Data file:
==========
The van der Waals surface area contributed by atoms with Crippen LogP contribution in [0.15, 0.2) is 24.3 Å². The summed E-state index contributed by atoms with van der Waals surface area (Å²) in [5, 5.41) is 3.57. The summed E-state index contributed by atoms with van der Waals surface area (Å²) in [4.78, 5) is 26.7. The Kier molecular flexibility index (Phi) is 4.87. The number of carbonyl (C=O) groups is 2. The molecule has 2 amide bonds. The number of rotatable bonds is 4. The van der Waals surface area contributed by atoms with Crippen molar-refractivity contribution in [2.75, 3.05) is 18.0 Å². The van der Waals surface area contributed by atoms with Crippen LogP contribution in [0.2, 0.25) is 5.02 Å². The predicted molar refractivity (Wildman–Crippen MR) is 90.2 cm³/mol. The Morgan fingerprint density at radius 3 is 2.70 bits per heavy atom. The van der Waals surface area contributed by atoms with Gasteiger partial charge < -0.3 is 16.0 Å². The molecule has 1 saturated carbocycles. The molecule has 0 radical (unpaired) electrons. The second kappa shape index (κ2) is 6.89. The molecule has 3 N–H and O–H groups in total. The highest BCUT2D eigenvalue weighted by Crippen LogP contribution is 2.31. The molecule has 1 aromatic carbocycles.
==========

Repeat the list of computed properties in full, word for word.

The van der Waals surface area contributed by atoms with Crippen LogP contribution in [0.15, 0.2) is 24.3 Å². The summed E-state index contributed by atoms with van der Waals surface area (Å²) in [5, 5.41) is 3.57. The summed E-state index contributed by atoms with van der Waals surface area (Å²) in [4.78, 5) is 26.7. The Kier molecular flexibility index (Phi) is 4.87. The number of carbonyl (C=O) groups is 2. The molecule has 2 amide bonds. The number of rotatable bonds is 4. The van der Waals surface area contributed by atoms with Crippen molar-refractivity contribution in [2.75, 3.05) is 18.0 Å². The van der Waals surface area contributed by atoms with Crippen LogP contribution in [0.2, 0.25) is 5.02 Å². The predicted molar refractivity (Wildman–Crippen MR) is 90.2 cm³/mol. The Morgan fingerprint density at radius 3 is 2.70 bits per heavy atom. The van der Waals surface area contributed by atoms with Gasteiger partial charge < -0.3 is 16.0 Å². The molecule has 1 saturated carbocycles. The molecule has 0 radical (unpaired) electrons. The second kappa shape index (κ2) is 6.89. The molecule has 3 N–H and O–H groups in total. The highest BCUT2D eigenvalue weighted by Crippen LogP contribution is 2.31. The molecule has 1 aromatic carbocycles.